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Object at Hand

Visages 1 and 2, by Jean-Luc Degonde –

When you grab hold Visages.1-Visages.2, by Jean-Luc Degonde, you realize that you have quite a phenomenal object at hand. Then when you take the book for a spin flipping through to rotate its two heads one is caught up in a delightful experience of perceptual perplexity. On the simplest level, the eye brain coordination plays tricks on you. The faces, disoriented in space and disassociated from surface tension, rotate in a seemingly random manner. Is it left to right or forwards then backwards? But the real discernment takes place when one recognizes how each physiognomic profile contributes to the whole. Every stop frame is a portrait in the most classic sense.

Visages.1

Degonde asks us to identify with the question of who we are more than the assembling of the fact. We negotiate faces daily and more and more the idea of individuality, of identity is obscured by technology. We now have an abundance of representation options ranging from playful avatars to the deadly serious facial recognition systems that can quantify full body data for security processes. It is actually this abundance that Degonde puts to test. These are not mapping systems designed to capture the prodigious detail required to simulate an appearance, but instead stripped down slices of an affectionate assembling of just the necessary information needed to find the expression of resemblance.

The impulse to produce Visages came from the desire to give the viewer a tour around the larger original sculptures created by Degonde. The sculptures are produced adhering to the most classical of methods. Using a live sitter Degonde first fashions a clay model from which a waste mold is made. Then plaster is placed into the waste mold creating a reproduction of the clay original. The plaster model is then fitted with the wood branches of a Chinese Willow tree, sometimes referred to as a “Tortured Soul” because the way the twigs grow in a spiral, twisting manner. The pieces are chosen for their ability to best describe an accurate resemblance with the least amount of information. The branches create a continuous contoured likeness that calls into question the corporeal nature of sculpture. The once solid object becomes a fluid circumscribed path that holds close in its relationship to the line drawings of Visages.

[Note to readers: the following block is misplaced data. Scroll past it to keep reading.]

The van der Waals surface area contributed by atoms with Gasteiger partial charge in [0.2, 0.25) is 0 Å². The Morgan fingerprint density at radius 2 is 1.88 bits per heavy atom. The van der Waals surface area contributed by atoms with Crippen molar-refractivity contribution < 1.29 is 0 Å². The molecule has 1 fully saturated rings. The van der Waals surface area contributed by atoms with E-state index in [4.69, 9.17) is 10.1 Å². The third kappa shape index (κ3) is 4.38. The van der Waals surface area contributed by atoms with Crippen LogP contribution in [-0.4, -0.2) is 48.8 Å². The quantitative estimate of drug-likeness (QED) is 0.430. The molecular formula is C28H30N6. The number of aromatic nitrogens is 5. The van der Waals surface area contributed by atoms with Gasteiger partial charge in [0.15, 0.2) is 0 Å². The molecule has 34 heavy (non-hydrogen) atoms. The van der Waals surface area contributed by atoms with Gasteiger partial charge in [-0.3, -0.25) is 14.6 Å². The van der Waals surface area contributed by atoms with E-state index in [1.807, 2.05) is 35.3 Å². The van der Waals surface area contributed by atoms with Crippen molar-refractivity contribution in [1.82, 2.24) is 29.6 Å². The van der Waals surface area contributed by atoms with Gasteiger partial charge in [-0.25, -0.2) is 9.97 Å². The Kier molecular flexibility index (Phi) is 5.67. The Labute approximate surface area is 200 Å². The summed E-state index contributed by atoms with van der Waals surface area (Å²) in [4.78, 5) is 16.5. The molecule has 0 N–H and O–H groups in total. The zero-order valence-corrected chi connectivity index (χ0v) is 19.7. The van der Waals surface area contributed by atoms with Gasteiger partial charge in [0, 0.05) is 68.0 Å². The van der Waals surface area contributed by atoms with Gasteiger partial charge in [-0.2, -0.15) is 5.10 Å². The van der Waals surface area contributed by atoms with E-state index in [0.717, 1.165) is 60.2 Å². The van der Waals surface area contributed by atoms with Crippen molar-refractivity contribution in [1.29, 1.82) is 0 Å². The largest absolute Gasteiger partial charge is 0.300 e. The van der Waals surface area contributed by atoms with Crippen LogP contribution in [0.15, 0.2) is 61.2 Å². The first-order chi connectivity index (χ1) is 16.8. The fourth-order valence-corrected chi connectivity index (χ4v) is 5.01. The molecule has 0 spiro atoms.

Visages.2

Degonde uses the words sentimental, modest and accessible when talking about his work. The portraiture of Visages surely thrives on the simplicity of the concept, paired exquisitely with its execution. Published by Editions Manucius, the edition of 100 books – including 40 in 4-color prints (quadrichromy), numbered and signed by the artist, measures 3.875″ x 3.125″ and includes 52 hand drawn faces. In his introduction to Visages, Jean-Jacques Gonzales notes each drawing registers “fifty successive points of view of a single portrait”and “none of its faces can see the others simultaneously”. With every flip of the book a new unique portrait is created, never to be repeated. Every person will flip in a different manner. The appearance of each face changes with every run through. Our habitual perceptual structures, charged with constituting a fixed personae, breakdown giving way to non-fixed identities. Even as we grow to know and recognize these faces as familiar the question of the who we are grows more elusive. Indeed a flip book is a modest and a sentimental vehicle, but a powerful instrument with which to explore the fragile nature of identity.

Jean-Luc Degonde is an artist and educator living in Paris, France.
Contact: jeanlucdegonde@gmail.com

degonde

Comments

  1. For me, this is a haunting, metaphysical statement about human identity, the passage of time, and—on the other hand, about physicality and corporeal transformation. I am amazed and fascinated. What makes it even better, is the way that Times Quotidian has presented the Visages. Many thanks for this, and I will return again and again.
    Frank

  2. Thanks so much Frank. You really get it! I love the idea of something seemingly so simple being able to speak to far greater concepts.

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